And/or since you did get so many infections including candida and possibly in the gut, maybe test for late onset Selective IgA Deficiency. Do you have any lung problems?
"Sorry to be a pain."
Not at all. Followup questions from a patient are downright refreshing, as opposed to silence.
Let's take the easy thing first: the absence of granulomas in no way means there was/is no infection. Granulomas can be a not-usual result of an infection, but are not required.
Here's a simplified normal life cycle of a node: it is resting until immune cells bring in chopped up pieces of an invader. The pieces get copied and passed around for ID purposes, alarms are sounded, the production of immune cells that fight invaders is ramped up (which makes the node enlarge), then finally the invaders are defeated. The node then returns to a resting state and size.
Granulomas and fibrosis are possible results, if the invaders had gotten right inside the node and been battled there. They can make the node stay enlarged. Also, ongoing infection can make a node stay enlarged. Sometimes, fake alarms can make a node stay enlarged. All of that gets to the title of your post.
"it's really not a blister anymore."
Sorry, I'd meant the next time you get one.
Overall, I'd suppose that the pathology report from the biopsy is evidence that there is an ongoing, though low grade, infection that started with the encounter. Before proceeding, can you post the ultrasound report, and your most recent CBC?
"...is there any way to go about finding out what this infection is?"
I don't know, esp since there is apparently nothing to culture, and you can't just use a shotgun approach on DNA/RNA or antibodies. You can try a different style and try to guess the pathogen by its behavior and other clues. E.g., it wouldn't be the STD called granuloma inguinale because that exhibits granulomas. It is also ulcerating, but then again here is mention of nonulcerative granuloma inguinale: https://www.medscape.com/answers/219907-26404/what-are-the-signs-and-symptoms-of-klebsiella-chronic-genital-ulcerative-disease (Were you tested for that? Maybe what you have is a different species of Klebsiella, which also causes gut problems...)
Your CBC etc. are right in the middle of normal on everything, so that gives no clue. Thanks for providing the test ranges. Btw, you can also look up "occult infection" - which wouldn't necessarily be reflected on a CBC.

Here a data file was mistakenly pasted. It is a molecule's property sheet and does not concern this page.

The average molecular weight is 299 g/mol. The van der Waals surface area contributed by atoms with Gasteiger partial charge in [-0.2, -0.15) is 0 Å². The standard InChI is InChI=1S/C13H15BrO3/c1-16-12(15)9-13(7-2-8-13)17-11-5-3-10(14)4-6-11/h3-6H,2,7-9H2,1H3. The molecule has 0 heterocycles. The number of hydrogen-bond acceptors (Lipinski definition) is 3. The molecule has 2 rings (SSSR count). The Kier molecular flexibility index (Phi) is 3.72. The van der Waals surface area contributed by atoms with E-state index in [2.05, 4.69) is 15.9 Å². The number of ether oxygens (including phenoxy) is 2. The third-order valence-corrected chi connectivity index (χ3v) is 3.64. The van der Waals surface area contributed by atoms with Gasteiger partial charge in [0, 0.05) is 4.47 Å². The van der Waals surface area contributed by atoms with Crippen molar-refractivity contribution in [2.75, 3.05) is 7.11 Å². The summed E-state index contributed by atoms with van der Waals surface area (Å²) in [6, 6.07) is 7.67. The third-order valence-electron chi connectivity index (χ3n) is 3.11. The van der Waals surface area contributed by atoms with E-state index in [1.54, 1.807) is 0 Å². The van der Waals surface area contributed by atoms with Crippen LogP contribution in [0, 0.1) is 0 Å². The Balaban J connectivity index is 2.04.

Were you tested for these: https://www.nydailynews.com/life-style/health/ny-news-std-sexually-transmitted-disease-20181209-story.html ?
"No STD lasts for 7 years without either going away or getting significantly worse."
I know very little about STDs, so I'd readily accept that such is extremely unlikely. But I don't think it is valid to say that it is impossible - especially with any condition that has the immune system involved. It's possible for a pathogen to escape immune surveillance by going intracellular, and also possible that extranodal granulomas are providing a reservoir of live pathogen. Some might emerge at times.
After all, one of the main uses of published case reports is to say that "we thought this never happened, but here it is in this patient - rare but true". thecrow has been seeing doctors for seven years on this, so we are looking at something unusual, to say the least. Maybe he's got a mutated pathogen, or an individual immune deficiency, or whatever. Sometimes there really is a zebra in Central Park.
That said, if it is extremely rare, then it's better for now to look at other possibilities that might be less rare. Offhand, I can't think of any - unless if there is some non-STD pathogen that came along for the ride, and maybe that pathogen is from another world region so it's not much known by docs here.
All of this might be moot if the overwhelming volume of the biopsied node is from fibrosis - which seems more than a little likely to be the case from the path report. Let's say a doc agrees to give an antibiotic for 2 weeks to see what happens, which is often done with unexplained enlarged nodes. thecrow's nodes might go down only 5-10%. But then again, he might experience a beneficial reduction in other symptoms. Or... on the other hand, maybe his previous Abx for the STD messed up his gut microbiota, and more Abx would make things even worse.
"I have occasional night sweats about once every 6 months or so that last anywhere from a few days to more than a week"
I'd get a CBC and CRP/ESR then immediately. Just to see.
"I also suffer from digestive issues, i.e. constipation, bloated stomach, and about every 3-4 months, I suffer from blood in my stool that will last anywhere from a couple days to a couple weeks"
I see that you've looked into how the gut microbes can dramatically affect overall health. For some people, it's rightly a huge topic. Unlike most of the trendy things that come down the pike, this one seems like the real deal. For years, there have been patients self reporting improvements in severe immune conditions like rheumatoid arthritis and ankylosing spondylitis. Actual scientific research is underway. You might go super gung ho on this, and make it a long term hobby. This would be managing, not curing.
"The whole thing is very frustrating and even thinking about it drains me mentally."
Yep crow, it can be very draining. Most people give up. If it helps, I agree with you on it all somehow being an infection from the encounter, and on how a new doc wouldn't likely be of much help, and so on.
If you take a day or two or three off, I'd encourage you to get back at it again. We'll be here :)
Many people with mystery immune conditions go through years with many specialists before they find improvement or even a Dx. It can be a long road.